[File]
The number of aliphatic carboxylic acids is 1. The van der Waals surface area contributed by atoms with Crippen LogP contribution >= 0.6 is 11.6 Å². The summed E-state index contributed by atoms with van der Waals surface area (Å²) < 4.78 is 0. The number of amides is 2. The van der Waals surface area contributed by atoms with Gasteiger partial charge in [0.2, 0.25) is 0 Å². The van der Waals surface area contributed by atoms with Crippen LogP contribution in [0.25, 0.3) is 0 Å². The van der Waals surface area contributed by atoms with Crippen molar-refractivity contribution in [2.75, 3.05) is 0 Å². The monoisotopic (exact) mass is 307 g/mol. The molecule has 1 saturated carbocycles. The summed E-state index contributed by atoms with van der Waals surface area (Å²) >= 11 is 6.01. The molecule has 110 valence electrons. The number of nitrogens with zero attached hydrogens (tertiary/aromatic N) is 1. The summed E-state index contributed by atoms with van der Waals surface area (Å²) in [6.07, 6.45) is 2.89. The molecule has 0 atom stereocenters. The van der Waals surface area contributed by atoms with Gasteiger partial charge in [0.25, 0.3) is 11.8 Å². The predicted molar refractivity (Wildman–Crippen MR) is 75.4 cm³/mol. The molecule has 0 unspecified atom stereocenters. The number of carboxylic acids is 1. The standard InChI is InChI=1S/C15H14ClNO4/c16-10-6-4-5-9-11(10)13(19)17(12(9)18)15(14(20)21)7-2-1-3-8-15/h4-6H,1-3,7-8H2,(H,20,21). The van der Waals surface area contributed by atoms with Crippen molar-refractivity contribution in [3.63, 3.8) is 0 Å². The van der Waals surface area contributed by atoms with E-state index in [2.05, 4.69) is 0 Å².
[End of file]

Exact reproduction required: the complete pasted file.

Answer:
The number of aliphatic carboxylic acids is 1. The van der Waals surface area contributed by atoms with Crippen LogP contribution >= 0.6 is 11.6 Å². The summed E-state index contributed by atoms with van der Waals surface area (Å²) < 4.78 is 0. The number of amides is 2. The van der Waals surface area contributed by atoms with Gasteiger partial charge in [0.2, 0.25) is 0 Å². The van der Waals surface area contributed by atoms with Crippen LogP contribution in [0.25, 0.3) is 0 Å². The van der Waals surface area contributed by atoms with Crippen molar-refractivity contribution in [2.75, 3.05) is 0 Å². The monoisotopic (exact) mass is 307 g/mol. The molecule has 1 saturated carbocycles. The summed E-state index contributed by atoms with van der Waals surface area (Å²) >= 11 is 6.01. The molecule has 110 valence electrons. The number of nitrogens with zero attached hydrogens (tertiary/aromatic N) is 1. The summed E-state index contributed by atoms with van der Waals surface area (Å²) in [6.07, 6.45) is 2.89. The molecule has 0 atom stereocenters. The van der Waals surface area contributed by atoms with Gasteiger partial charge in [0.25, 0.3) is 11.8 Å². The predicted molar refractivity (Wildman–Crippen MR) is 75.4 cm³/mol. The molecule has 0 unspecified atom stereocenters. The number of carboxylic acids is 1. The standard InChI is InChI=1S/C15H14ClNO4/c16-10-6-4-5-9-11(10)13(19)17(12(9)18)15(14(20)21)7-2-1-3-8-15/h4-6H,1-3,7-8H2,(H,20,21). The van der Waals surface area contributed by atoms with Crippen molar-refractivity contribution in [3.63, 3.8) is 0 Å². The van der Waals surface area contributed by atoms with E-state index in [2.05, 4.69) is 0 Å².